"March of the Falsettos" is a mere slip of a musical. Exuberantly tuneful and lyrically adroit as far as it goes, it just doesn't go very far.
Actually "musical" probably isn't the right term to describe the show, which opened Sunday at the Studio Theatre. There is almost no dialogue, only a series of brief, sometimes vivifying numbers, gathered in a 90-minute (with intermission) cluster. But somehow, "chamber opera" sounds too pompous, "revue" too light-hearted.
What composer/lyricist William Finn has written are 20 songs about Marvin and Jason and Trina and Whizzer and Mendel. Marvin is the husband of Trina and the father of 14-year-old Jason. But he's left his family to live with his gay lover, Whizzer, although that relationship is not yet a year old and already falling apart. Mendel is the psychiatrist they all consult in an attempt to sort out their neurotic lives. Mendel, however, promptly falls in love with Marvin's wife, complicating matters.
None of this is told in conventional narrative style. The songs -- from solos to quintets -- come at the situation from all angles, revealing what bits of plot there are, but mostly exploring the agitated souls of the participants. The titles -- "Four Jews in a Room Bitching," "Everyone Tells Jason to See a Psychiatrist," "Marvin Hits Trina" -- are indicative of the unconventional tack Finn is pursuing.
There exists, as yet, no official Stephen Sondheim school of songwriting, but if there did, Finn would be near the head of the class. A similar melodic sophistication and literate wit are at work in "March of the Falsettos" (the title refers to Jason's nightmare vision of mincing men). Anyone who can come up with inner rhymes like "I play canasta/ disasta/rously," as Finn does, is not to be sniffed at. He's obviously got a head chock-full of upbeat tunes; if only he'd let one run on for a while!
Like Sondheim, he seems also to relish puzzles and games for both their intricacies and their symbolism. In "The Chess Game," sung by Marvin and Whizzer, wrong moves on the board are equated with missteps in life. Whizzer views his own relationships in terms of "The Games I Play." And at the end of the first act, the characters are gleefully engaged in -- what else? -- a round of musical chairs.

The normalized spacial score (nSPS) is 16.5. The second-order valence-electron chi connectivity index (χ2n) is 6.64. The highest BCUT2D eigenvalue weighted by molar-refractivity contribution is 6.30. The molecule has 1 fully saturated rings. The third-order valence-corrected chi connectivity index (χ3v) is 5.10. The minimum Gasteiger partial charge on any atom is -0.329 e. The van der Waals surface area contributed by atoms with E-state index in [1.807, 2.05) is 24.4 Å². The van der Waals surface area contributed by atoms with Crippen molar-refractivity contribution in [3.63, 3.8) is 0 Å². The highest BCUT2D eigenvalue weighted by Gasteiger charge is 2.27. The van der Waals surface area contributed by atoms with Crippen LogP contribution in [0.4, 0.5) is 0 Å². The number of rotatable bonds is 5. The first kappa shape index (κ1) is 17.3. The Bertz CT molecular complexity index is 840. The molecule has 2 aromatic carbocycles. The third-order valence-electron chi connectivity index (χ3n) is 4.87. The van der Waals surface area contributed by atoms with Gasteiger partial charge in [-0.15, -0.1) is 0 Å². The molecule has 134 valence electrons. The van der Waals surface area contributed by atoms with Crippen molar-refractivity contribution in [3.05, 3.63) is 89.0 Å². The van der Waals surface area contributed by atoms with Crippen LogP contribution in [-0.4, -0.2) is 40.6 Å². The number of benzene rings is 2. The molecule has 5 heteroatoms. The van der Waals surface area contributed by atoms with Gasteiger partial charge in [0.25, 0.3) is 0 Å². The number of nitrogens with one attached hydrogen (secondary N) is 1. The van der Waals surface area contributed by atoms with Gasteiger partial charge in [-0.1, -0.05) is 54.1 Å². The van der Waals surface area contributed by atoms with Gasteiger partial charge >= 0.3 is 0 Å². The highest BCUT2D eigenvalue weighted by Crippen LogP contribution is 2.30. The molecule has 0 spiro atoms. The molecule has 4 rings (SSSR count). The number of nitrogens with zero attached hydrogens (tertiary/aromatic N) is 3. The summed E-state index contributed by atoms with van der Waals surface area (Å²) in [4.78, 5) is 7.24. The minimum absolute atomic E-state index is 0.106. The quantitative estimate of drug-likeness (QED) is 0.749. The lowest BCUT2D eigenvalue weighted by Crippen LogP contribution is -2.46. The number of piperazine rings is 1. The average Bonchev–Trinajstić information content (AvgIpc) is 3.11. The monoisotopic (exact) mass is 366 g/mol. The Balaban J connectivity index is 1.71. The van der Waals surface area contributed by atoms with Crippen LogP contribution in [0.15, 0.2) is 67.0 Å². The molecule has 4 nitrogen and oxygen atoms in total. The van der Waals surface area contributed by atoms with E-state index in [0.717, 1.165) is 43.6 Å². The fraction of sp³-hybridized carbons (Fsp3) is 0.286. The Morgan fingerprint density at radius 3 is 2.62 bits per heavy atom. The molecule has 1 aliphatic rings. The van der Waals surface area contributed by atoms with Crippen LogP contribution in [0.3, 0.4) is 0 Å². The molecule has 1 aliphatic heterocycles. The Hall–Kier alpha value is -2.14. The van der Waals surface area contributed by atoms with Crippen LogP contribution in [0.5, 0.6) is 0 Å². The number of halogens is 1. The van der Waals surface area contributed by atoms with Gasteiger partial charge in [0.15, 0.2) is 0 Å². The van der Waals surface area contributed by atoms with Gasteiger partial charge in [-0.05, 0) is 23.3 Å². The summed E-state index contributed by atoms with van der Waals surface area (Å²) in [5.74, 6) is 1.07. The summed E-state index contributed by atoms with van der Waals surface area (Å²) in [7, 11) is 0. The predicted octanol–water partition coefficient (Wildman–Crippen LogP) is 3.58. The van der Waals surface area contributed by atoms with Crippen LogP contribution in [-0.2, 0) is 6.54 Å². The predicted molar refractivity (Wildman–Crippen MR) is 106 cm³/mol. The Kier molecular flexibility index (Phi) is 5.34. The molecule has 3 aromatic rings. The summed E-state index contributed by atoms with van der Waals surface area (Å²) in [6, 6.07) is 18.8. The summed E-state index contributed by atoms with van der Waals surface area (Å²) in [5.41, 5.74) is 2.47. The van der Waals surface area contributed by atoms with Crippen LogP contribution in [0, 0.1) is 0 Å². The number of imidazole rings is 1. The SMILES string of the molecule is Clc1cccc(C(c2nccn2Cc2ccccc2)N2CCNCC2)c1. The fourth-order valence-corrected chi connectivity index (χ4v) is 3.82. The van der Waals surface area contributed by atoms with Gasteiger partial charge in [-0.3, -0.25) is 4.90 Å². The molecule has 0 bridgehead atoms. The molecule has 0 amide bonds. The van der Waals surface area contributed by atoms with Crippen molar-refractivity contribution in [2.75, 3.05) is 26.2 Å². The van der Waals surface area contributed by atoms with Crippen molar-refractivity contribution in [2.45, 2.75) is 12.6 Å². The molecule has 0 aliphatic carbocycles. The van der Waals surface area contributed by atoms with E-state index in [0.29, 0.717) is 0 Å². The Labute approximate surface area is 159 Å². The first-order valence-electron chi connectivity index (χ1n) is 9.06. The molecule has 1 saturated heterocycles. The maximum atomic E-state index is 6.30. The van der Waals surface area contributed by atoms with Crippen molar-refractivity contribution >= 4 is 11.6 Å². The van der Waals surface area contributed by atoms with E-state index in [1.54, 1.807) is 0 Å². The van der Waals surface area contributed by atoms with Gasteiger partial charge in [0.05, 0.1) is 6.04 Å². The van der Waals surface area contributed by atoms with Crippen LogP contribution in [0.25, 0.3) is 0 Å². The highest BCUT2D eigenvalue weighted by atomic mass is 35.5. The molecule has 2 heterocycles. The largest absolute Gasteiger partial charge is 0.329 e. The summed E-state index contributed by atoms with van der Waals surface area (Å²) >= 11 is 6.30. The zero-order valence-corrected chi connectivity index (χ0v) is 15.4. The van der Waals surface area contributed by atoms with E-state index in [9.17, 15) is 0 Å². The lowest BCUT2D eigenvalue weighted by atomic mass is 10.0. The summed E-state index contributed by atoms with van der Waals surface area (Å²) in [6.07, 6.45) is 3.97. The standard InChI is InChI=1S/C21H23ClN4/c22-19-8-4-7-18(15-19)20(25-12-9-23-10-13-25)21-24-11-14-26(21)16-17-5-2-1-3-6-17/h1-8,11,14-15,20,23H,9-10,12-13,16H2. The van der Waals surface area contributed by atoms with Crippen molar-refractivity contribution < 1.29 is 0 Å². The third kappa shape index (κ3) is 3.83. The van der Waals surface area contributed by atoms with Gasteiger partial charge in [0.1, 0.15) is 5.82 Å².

The Studio production is clean and crisp, which certainly makes it easy enough to take. Russell Metheny has designed a spiffy Art Deco bandstand for the three-piece combo, and the cast members wheel on the needed props -- trendy chairs, fireplace, dining room and butcher block tables -- and then, once they've served their purpose, send them gliding off into the wings. Thomas E. Allen's direction keeps people, furniture and songs flowing smoothly.
The actors are likable, too. Marvin is, frankly, an egotistical heel who "wants it all," but J. Fred Shiffman plays him as personably as conditions allow. Lenny Sansanowicz (Jason), whose adolescent voice is going to crack any one of these days, is another of those appealingly unselfconscious juveniles that the Studio seems to have a corner on. Ann Johnson (Trina) projects unassuming grace under pressure; John T. McGivern (Mendel) is not without shaggy charm. And Paul Cunningham (Whizzer) has the properly careless good looks and manner, even if vocally he isn't quite up to par.
Still, you're not left with much -- a vaguely bittersweet aftertaste, perhaps, and echoes of a sprightly score that never quite anchors itself in your memory. Finn doesn't serve a full meal with this 1981 off-Broadway hit. More like snacks.
March of the Falsettos, by William Finn. Directed by Thomas E. Allen; set, Russell Metheny; costumes, Ric Rice; lighting, Daniel Wagner. With J. Fred Shiffman, Ann Johnson, John T. McGivern, Paul Cunningham, Lenny Sansanowicz. At the Studio Theatre through June 16.